Digital Literacy: Problem Solving

Dec 7th, 2014 | By | Category: Uncategorized

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This lesson plan developed by Nathan Archambault invites students to share their voices and work collaboratively via Google Docs and to use the popular social networking tool Instagram to approach poetry instruction and creation. Students work together to improve each member’s work, leading ultimately to classwork that excells far beyond each member’s individual capacity.

Use the comments section below to share your reactions to these plans and this theme, or to  let us know that you’re planning to use the resource.

“Networked publics are here to stay. Rather than resisting technology or fearing what might happen if youth embrace social media, adults should help youth develop the skills and perspec­tive to productively navigate the complications brought about by liv­ing in networked publics. Collaboratively, adults and youth can help create a networked world that we all want to live in” (boyd 213).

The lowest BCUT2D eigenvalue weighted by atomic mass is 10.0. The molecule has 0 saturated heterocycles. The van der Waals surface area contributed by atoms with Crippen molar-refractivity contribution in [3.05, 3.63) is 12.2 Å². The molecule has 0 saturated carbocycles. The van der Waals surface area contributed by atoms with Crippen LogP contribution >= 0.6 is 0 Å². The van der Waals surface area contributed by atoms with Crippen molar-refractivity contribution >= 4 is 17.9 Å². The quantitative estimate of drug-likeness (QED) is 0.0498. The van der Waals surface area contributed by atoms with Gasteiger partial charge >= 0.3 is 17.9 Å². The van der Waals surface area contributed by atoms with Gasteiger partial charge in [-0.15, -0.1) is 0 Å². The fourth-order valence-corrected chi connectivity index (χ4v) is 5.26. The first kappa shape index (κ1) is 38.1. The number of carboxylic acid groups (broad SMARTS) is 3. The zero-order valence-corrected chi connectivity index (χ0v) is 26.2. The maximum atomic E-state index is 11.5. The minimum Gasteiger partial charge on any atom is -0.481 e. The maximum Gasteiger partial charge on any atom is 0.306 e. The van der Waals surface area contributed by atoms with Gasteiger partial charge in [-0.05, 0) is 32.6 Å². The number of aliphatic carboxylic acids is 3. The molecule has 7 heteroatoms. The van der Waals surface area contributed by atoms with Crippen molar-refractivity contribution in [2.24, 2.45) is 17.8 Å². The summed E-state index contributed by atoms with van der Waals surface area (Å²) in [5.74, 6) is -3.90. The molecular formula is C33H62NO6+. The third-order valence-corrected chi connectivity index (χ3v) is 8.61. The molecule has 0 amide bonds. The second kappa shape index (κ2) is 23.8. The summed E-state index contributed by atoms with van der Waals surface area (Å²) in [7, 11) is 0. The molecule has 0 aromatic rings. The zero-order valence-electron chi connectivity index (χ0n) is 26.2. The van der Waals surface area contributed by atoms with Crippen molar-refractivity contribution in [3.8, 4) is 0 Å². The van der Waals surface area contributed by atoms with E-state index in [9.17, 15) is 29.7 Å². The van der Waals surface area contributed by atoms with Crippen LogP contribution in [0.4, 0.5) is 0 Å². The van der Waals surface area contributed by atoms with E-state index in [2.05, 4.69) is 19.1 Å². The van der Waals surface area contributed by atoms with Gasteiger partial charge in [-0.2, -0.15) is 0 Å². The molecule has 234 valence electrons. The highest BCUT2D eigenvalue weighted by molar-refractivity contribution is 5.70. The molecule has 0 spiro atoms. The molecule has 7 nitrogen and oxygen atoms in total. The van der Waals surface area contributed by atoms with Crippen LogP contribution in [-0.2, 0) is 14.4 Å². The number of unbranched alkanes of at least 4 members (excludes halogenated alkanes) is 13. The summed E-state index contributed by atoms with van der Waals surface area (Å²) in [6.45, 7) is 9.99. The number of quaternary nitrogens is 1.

“Teens are looking to actively participate in public life in order to make the world a better place” (206).

“I see a bigger social issue at work with digital literacy, in addition to personal empowerment: if we combine our individual efforts wisely, enough of the right know-how could add up to a more thoughtful society as well as enhance those individuals who master digital network skills” (Rheingold 2).

“The ability to use communication media to organize collective action might have been the force that drove primates to become humans and gave humans the leverage to create civilizations . . . Mass collaboration is about doing your own business more effectively. It’s also about contributing to humankind’s most serious collective business of self-preservation. Faced with multiple threats from climate change, political conflicts, epidemics, and resource depletion, the most useful asset Homo sapiens has in its possession is the ability to solve problems collaboratively” (148).